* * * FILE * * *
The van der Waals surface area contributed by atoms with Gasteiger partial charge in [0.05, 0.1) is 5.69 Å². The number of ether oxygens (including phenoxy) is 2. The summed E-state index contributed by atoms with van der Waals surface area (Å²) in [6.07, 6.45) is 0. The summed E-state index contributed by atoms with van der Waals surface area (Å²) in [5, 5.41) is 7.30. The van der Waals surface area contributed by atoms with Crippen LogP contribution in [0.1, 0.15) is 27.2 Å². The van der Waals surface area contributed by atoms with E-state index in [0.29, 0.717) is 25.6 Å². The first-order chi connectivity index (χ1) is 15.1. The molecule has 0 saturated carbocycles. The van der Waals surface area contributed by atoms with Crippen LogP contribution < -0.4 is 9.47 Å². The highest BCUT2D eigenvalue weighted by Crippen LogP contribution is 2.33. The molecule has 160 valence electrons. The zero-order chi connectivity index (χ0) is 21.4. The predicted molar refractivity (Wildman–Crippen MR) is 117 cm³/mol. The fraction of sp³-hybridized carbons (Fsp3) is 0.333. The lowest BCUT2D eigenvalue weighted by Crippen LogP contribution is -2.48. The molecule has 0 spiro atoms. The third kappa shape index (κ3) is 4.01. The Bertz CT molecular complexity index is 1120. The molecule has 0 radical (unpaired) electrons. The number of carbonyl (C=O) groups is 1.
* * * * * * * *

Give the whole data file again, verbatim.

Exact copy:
The van der Waals surface area contributed by atoms with Gasteiger partial charge in [0.05, 0.1) is 5.69 Å². The number of ether oxygens (including phenoxy) is 2. The summed E-state index contributed by atoms with van der Waals surface area (Å²) in [6.07, 6.45) is 0. The summed E-state index contributed by atoms with van der Waals surface area (Å²) in [5, 5.41) is 7.30. The van der Waals surface area contributed by atoms with Crippen LogP contribution in [0.1, 0.15) is 27.2 Å². The van der Waals surface area contributed by atoms with E-state index in [0.29, 0.717) is 25.6 Å². The first-order chi connectivity index (χ1) is 15.1. The molecule has 0 saturated carbocycles. The van der Waals surface area contributed by atoms with Crippen LogP contribution < -0.4 is 9.47 Å². The highest BCUT2D eigenvalue weighted by Crippen LogP contribution is 2.33. The molecule has 160 valence electrons. The zero-order chi connectivity index (χ0) is 21.4. The predicted molar refractivity (Wildman–Crippen MR) is 117 cm³/mol. The fraction of sp³-hybridized carbons (Fsp3) is 0.333. The lowest BCUT2D eigenvalue weighted by Crippen LogP contribution is -2.48. The molecule has 0 spiro atoms. The third kappa shape index (κ3) is 4.01. The Bertz CT molecular complexity index is 1120. The molecule has 0 radical (unpaired) electrons. The number of carbonyl (C=O) groups is 1.